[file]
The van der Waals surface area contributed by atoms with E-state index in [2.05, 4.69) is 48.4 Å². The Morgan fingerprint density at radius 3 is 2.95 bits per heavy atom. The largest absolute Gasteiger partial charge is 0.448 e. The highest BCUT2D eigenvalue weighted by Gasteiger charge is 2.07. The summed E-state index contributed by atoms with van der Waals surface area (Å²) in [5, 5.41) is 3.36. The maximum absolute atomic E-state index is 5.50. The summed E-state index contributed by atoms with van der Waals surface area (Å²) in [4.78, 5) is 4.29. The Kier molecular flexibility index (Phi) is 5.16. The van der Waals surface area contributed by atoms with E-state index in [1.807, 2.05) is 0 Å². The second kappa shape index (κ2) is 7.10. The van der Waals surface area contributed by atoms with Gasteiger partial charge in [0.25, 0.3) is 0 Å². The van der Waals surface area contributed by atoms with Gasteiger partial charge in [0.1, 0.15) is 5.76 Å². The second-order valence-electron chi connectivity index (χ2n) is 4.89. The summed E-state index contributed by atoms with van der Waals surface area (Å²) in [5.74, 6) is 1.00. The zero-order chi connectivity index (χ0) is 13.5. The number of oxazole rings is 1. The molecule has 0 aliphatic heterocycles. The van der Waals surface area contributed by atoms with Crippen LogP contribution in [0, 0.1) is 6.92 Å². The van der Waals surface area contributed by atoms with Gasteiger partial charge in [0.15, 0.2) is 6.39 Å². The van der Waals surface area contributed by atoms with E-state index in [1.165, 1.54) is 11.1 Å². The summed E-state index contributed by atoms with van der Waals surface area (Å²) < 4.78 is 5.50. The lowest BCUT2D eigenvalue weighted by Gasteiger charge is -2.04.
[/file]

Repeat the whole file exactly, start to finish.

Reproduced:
The van der Waals surface area contributed by atoms with E-state index in [2.05, 4.69) is 48.4 Å². The Morgan fingerprint density at radius 3 is 2.95 bits per heavy atom. The largest absolute Gasteiger partial charge is 0.448 e. The highest BCUT2D eigenvalue weighted by Gasteiger charge is 2.07. The summed E-state index contributed by atoms with van der Waals surface area (Å²) in [5, 5.41) is 3.36. The maximum absolute atomic E-state index is 5.50. The summed E-state index contributed by atoms with van der Waals surface area (Å²) in [4.78, 5) is 4.29. The Kier molecular flexibility index (Phi) is 5.16. The van der Waals surface area contributed by atoms with E-state index in [1.807, 2.05) is 0 Å². The second kappa shape index (κ2) is 7.10. The van der Waals surface area contributed by atoms with Gasteiger partial charge in [0.25, 0.3) is 0 Å². The van der Waals surface area contributed by atoms with Gasteiger partial charge in [0.1, 0.15) is 5.76 Å². The second-order valence-electron chi connectivity index (χ2n) is 4.89. The summed E-state index contributed by atoms with van der Waals surface area (Å²) in [5.74, 6) is 1.00. The zero-order chi connectivity index (χ0) is 13.5. The number of oxazole rings is 1. The molecule has 0 aliphatic heterocycles. The van der Waals surface area contributed by atoms with Crippen LogP contribution in [0, 0.1) is 6.92 Å². The van der Waals surface area contributed by atoms with Gasteiger partial charge in [0.15, 0.2) is 6.39 Å². The van der Waals surface area contributed by atoms with E-state index in [1.165, 1.54) is 11.1 Å². The summed E-state index contributed by atoms with van der Waals surface area (Å²) < 4.78 is 5.50. The lowest BCUT2D eigenvalue weighted by Gasteiger charge is -2.04.